The dialogue theme was evident throughout the the second day of the conference when farmers and/or their delegates calmly debated farm policies and issues on the floor, down to the exact wording of official New York Farm Bureau policies. The process had started at the grassroots level earlier in the year when delegates met with their county farm bureaus and voted on which issues would be discussed at this year’s state conference.
When they arrived for the state conference, members and delegates were given an agenda that included five pages of national resolutions for 2014. Sixteen of the state’s 62 county farm bureaus submitted input on the resolutions NYFB will end up supporting at the American Farm Bureau conference in January in San Antonio, Texas.
Among the topics discussed were the constitutional right to own and bear arms; the Freedom of Information Act; the use of farm vehicles on highways; shipping produce by railroads; food purchases by schools and the government; food quality, safety, labeling of imports, and quarantines; crop insurance and international trade.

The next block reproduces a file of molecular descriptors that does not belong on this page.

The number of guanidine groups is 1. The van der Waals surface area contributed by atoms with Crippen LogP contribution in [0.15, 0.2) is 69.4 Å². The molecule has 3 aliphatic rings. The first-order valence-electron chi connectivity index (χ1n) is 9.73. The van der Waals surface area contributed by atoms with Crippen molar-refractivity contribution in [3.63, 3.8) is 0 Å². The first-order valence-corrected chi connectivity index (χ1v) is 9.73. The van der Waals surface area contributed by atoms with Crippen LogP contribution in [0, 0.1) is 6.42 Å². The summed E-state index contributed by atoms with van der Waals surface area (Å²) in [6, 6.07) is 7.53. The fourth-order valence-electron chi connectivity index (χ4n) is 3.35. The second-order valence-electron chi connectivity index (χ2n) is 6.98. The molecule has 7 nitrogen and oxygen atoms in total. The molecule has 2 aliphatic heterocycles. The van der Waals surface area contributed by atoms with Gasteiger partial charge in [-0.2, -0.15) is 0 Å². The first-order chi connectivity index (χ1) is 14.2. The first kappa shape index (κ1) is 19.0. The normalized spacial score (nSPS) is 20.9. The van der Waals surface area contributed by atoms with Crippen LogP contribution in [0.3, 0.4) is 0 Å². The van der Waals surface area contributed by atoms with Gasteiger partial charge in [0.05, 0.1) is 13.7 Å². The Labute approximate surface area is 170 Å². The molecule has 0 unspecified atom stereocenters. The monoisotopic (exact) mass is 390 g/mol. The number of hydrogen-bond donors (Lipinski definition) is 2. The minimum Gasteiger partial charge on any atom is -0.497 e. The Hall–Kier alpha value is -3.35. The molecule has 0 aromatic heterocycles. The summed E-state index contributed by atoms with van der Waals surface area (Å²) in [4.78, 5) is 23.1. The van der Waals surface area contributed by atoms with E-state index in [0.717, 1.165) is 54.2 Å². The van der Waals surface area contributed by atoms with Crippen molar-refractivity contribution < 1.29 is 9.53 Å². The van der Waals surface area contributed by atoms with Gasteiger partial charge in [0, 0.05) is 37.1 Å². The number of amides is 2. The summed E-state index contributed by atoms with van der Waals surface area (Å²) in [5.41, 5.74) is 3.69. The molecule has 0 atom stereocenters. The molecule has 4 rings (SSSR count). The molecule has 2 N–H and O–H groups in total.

There were also discussions on resolutions regarding environmental issues and energy, such as renewable fuels, gas drilling, hydrofracking and water quality as it affects the Chesapeake watershed; child labor, wages, taxation, Social Security, unemployment compensation and other labor costs; repealing or defunding the new Patient Protection and Affordable Health Care Act (Obama Care); eminent domain and private property rights.
A panel announced each resolution to the members and displayed the wording on two large video screens. Three microphones were set up on the conference floor and members were allowed to speak pro and con on each issue. After the speakers finished, a voice vote was taken and the majority ruled. In a few instances when a vote was close, the panel called for a show of hands and count.